While ‘ISLAND’ falls neatly within these years of work, it is also a departure. It is the first exhibition which presents the specificity of house locations alongside process, found artefacts and research. Working from primary documents and objects has allowed me to carve a collective idea of suburbia while remaining a testament to the individual homes and the narratives of their inhabitants. To present this within an exhibition, is to greater place my role as an artist creating connections between the research, process and larger poetic truths.
'Domestic Interventions' by Daniel Palmer
- Originally published by Architecture Australia, July 2018
About a decade ago, as I was renovating my first house – a rundown 1940s clinker brick housing commission house – a small photograph dropped onto the floor. It had slipped out from where it had been resting, behind the back of a timber mantelpiece over a grimy kitchen chimney. This piece of paper – as yellow as the cigarette-stained walls – showed a small group of young people in swimsuits. It offered little in the way of information, say of where or when it was taken, or who was pictured. It was simply an abandoned portrait of a group of people quite possibly now dead, an image marked by what Roland Barthes, in Camera Lucida, famously called the “catastrophe” of time. I admit that what I really wanted the photograph to depict was the house my partner and I had just committed to living in, perhaps as seen in happier times. No such luck. Nevertheless, the photo appeared like a magical trace of the previous owner who had lived in the house all her life and who had, by the accounts of various neighbours, been found dead in the very kitchen I was now occupying.
My immediate response was to photograph the found photo with my digital camera, in situ, perhaps intuiting that this represented an instance of photographic finding that is nearing extinction. No doubt that action, like my overall response, reflected my own reverence for photography. But it was also indicative of a broader interest in found photography among artists and collectors. Of course, artists have worked with anonymous and found photographs ever since the Dadaists and Surrealists recognized photographs as “readymade” fragments, but it seems as if we are only now able to sift through the full mess of the last century’s mass proliferation of images. Our current attraction to the found photograph is clearly symptomatic of a set of anxieties around photography’s digital recoding, even extending to the status of our memory itself. After all, as art historian Mark Godfrey recently mused, “one day soon there will be no more discarded photographs that have been taken, rejected, ﬁngered, scratched, lost, found, and wondered about, no more object/images cluttering our lives.”1 In the meantime, we witness a rapid trade in other people’s “obsolete” slide collections and family albums in junk stores and on eBay, with artists adopting a variety of narrative techniques to explore the always incomplete, partial and amnesiac nature of the photographic archive, along with the melancholic intensity of its absences and the pathos of its unhomely repetitions.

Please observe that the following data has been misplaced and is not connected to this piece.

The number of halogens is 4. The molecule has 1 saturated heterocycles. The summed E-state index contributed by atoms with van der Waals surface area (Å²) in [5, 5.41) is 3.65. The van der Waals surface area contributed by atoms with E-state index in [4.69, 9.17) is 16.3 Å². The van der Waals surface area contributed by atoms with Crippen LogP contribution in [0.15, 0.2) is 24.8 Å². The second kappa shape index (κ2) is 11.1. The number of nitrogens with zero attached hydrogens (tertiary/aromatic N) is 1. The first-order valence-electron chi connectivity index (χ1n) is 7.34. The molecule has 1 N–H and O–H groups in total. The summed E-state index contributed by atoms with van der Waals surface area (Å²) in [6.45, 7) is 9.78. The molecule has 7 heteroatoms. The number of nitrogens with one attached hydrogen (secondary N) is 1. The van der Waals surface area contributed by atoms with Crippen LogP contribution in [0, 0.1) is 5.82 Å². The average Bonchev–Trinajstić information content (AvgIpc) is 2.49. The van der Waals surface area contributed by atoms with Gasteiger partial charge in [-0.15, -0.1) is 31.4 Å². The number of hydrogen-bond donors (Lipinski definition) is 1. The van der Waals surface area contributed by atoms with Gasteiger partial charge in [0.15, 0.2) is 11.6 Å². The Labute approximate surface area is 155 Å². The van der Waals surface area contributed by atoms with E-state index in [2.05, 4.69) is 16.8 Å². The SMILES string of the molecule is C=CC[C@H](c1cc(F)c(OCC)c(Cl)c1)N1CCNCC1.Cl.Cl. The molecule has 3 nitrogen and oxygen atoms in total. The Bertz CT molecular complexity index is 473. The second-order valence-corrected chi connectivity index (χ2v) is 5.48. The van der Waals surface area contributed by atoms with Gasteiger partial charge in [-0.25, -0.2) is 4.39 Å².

Enter Ian Strange, whose most recent work is comprised of a collection of nostalgic photos of old houses marked and painted with acrylic and ink, which function as both studies and versions of his real-world interventions. Displayed, like the found photograph I began with, on a mantelpiece. I cannot help but assume that the fact that Strange was born and raised in Perth, that most isolated of suburban cities, helps to explain his work. If Perth’s shiny veneer barely conceals a spiritual emptiness, then the searing boredom of its suburbs is typically expressed in materialist hedonism and languid longings. However, it can also find a cultural response in unauthorized, underground creativity. Indeed, Strange began his career in the early 2000s as a graffiti artist under the moniker Kid Zoom, rising to international prominence for his photorealistic use of spray paint before relocating to New York in 2010. He also studied filmmaking, which is obvious from the cinematic scale and nature of his productions.